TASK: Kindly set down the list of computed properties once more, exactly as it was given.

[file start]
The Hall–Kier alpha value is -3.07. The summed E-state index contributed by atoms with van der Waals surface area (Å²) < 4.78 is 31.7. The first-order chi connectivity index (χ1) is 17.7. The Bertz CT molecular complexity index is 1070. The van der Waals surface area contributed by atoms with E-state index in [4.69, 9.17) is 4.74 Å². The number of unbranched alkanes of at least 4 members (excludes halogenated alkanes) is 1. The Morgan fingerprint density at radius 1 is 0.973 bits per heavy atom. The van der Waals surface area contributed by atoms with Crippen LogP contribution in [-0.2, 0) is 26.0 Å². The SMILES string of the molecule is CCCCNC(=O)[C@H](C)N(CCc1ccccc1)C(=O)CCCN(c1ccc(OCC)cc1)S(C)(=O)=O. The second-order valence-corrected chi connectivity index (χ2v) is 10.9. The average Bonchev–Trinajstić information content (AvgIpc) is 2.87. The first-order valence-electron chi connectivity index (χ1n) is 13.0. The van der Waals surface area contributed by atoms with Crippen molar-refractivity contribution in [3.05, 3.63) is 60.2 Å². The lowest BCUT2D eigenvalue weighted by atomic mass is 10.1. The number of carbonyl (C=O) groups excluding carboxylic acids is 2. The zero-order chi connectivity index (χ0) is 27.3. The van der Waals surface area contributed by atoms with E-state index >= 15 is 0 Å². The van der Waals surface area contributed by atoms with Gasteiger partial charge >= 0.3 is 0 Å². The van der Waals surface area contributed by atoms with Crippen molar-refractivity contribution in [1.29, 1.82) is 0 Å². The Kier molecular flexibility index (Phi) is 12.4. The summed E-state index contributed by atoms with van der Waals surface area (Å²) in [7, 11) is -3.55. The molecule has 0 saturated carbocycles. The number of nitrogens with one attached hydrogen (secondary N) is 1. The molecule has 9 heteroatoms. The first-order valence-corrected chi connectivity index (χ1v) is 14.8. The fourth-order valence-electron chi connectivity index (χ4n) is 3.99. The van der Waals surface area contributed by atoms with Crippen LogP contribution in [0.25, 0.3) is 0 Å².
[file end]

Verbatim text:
The Hall–Kier alpha value is -3.07. The summed E-state index contributed by atoms with van der Waals surface area (Å²) < 4.78 is 31.7. The first-order chi connectivity index (χ1) is 17.7. The Bertz CT molecular complexity index is 1070. The van der Waals surface area contributed by atoms with E-state index in [4.69, 9.17) is 4.74 Å². The number of unbranched alkanes of at least 4 members (excludes halogenated alkanes) is 1. The Morgan fingerprint density at radius 1 is 0.973 bits per heavy atom. The van der Waals surface area contributed by atoms with Crippen LogP contribution in [-0.2, 0) is 26.0 Å². The SMILES string of the molecule is CCCCNC(=O)[C@H](C)N(CCc1ccccc1)C(=O)CCCN(c1ccc(OCC)cc1)S(C)(=O)=O. The second-order valence-corrected chi connectivity index (χ2v) is 10.9. The average Bonchev–Trinajstić information content (AvgIpc) is 2.87. The first-order valence-electron chi connectivity index (χ1n) is 13.0. The van der Waals surface area contributed by atoms with Crippen molar-refractivity contribution in [3.05, 3.63) is 60.2 Å². The lowest BCUT2D eigenvalue weighted by atomic mass is 10.1. The number of carbonyl (C=O) groups excluding carboxylic acids is 2. The zero-order chi connectivity index (χ0) is 27.3. The van der Waals surface area contributed by atoms with E-state index >= 15 is 0 Å². The van der Waals surface area contributed by atoms with Gasteiger partial charge >= 0.3 is 0 Å². The van der Waals surface area contributed by atoms with Crippen molar-refractivity contribution in [1.29, 1.82) is 0 Å². The Kier molecular flexibility index (Phi) is 12.4. The summed E-state index contributed by atoms with van der Waals surface area (Å²) in [7, 11) is -3.55. The molecule has 0 saturated carbocycles. The number of nitrogens with one attached hydrogen (secondary N) is 1. The molecule has 9 heteroatoms. The first-order valence-corrected chi connectivity index (χ1v) is 14.8. The fourth-order valence-electron chi connectivity index (χ4n) is 3.99. The van der Waals surface area contributed by atoms with Crippen LogP contribution in [0.25, 0.3) is 0 Å².